‘Mr Speaker, before we conclude the roll call’, Lane suddenly said, ‘I have here a note written and signed by Prime Minister Speller.’
The envelope was passed through the Chamber to the Speaker. A look of worry appeared on Artabanos’s face. I hadn’t been particularly nice to Speller, but I always believed Artabanos had had her killed. And indeed, by the look on the Emperor’s face, that seemed to be the case: He couldn’t tell everyone He knew she was dead, thereby proving the invalidity of Simon’s note. A spark of hope was ignited. ‘Mrs Speller lets us know she is indisposed. She votes against the marriage.’
Some gasps were heard in the Chamber.
‘That means’, the Speaker continued, ‘That without a majority in the Council...’ The Speaker got his papers together, leaving us all in doubt as to what the final score was. ‘Erm... sorry about this... Ah, yes, Thirteen votes in favour, thirteen against. This means the marriage is not carried.’
Before any of us could catch our breath, His Majesty spoke softly: ‘Then I hereby declare the Council’s decision redundant by Imperial Overruling.’
The doors swung open. In the door post, three men I hadn’t expected to ever see again in my life. ‘I think not’, said the one standing in front of the other two, and who bore an uncanny resemblance to the late Emperor William – he even wore the same kind of clothes. ‘Artabanos, I have the entire Palace hermetically closed off. You will renounce this overruling, or suffer a fate similar to that of the Prime Minister, Gerard Sergent’s secretary, and all those other innocents who’ve “disappeared”.’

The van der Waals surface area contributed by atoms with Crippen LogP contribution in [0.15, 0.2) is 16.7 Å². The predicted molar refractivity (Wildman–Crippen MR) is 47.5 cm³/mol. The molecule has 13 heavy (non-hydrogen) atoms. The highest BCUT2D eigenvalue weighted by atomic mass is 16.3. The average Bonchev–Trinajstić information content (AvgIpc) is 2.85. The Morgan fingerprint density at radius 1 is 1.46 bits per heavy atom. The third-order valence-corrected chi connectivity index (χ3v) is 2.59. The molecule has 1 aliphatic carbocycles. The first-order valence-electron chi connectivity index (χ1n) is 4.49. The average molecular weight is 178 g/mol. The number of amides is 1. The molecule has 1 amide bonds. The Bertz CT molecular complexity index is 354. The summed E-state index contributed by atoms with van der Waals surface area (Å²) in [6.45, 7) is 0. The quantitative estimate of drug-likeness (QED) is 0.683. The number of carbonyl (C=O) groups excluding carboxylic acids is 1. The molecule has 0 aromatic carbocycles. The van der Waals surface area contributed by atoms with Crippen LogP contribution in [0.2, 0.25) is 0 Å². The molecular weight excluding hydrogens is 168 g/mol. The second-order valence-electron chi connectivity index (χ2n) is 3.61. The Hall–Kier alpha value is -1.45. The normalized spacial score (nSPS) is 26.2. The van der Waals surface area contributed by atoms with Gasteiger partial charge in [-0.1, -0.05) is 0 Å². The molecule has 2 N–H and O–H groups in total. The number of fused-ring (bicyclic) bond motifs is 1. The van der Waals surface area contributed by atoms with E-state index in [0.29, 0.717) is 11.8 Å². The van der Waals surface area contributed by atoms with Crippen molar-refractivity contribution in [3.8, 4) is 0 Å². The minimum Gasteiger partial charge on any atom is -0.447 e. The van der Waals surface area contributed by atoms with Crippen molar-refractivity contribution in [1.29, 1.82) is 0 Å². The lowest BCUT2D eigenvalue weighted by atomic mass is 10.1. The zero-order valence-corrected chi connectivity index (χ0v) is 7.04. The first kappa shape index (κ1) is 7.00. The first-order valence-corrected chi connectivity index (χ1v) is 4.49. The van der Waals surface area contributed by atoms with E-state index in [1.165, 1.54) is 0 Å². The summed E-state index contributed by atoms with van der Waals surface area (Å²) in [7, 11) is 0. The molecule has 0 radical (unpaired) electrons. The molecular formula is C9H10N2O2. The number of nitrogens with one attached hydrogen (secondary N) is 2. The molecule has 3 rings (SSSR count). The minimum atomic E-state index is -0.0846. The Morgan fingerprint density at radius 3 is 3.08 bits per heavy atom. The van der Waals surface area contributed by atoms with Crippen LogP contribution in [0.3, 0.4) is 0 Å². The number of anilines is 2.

‘I’d hoped never to see you again, William.’
William? So it wasn’t just a resemblance. There was no time to ask questions, however. Ex-Emperor William, whose coffin I personally watched descend into the ground, walked over to Artabanos and His delegates, and put his arm on his colleague Hugh’s shoulder. ‘Good to see you again, my friend.’ And to the wider group: ‘That goes for all of you, actually. I know you might be slightly flabbergasted to see me and my two new friends alive, but let me tell you one thing. My supposed death was not serving any other purpose but clearing the way for one man. It was set up, staged, and ordered, by this one man. I think you know of whom I speak. The country has been dominated from the Empire’s founding by none other than Emperor Artabanos.’ He pointed his finger at Him.
We were all still too stunned by the appearance of a man we’d all loved and whom we thought dead for two years. Somehow, though, I wasn’t totally surprised. I’d always thought Artabanos coming out of the blue like He’d done was a bit strange; being but a mere Duke, He didn’t seem like the most proficient or well-known figure, and definitely not the most popular in Inimician politics. His candidacy and election had always been unexpected to me, but this matter cleared up everything.
‘Fine, fine, I revoke’, Artabanos said, ‘But you haven’t invaded my Palace just to prevent me from marrying.’
‘Indeed I haven’t’, William as he walked to the windowed side of the room. His military uniform – fresh from the late Republican Era – adorned with all his (His?) medals, almost shone as I began to admire again the man we’d all loved so dearly when we’d fought alongside him (Him?) for our freedom. ‘I am here to present you with a choice, dear Artabanos’, he continued, ‘Either you keep calm, give the People’s Assembly Commons status, and reduce your NIC votes to one, or you can consider this a military coup.’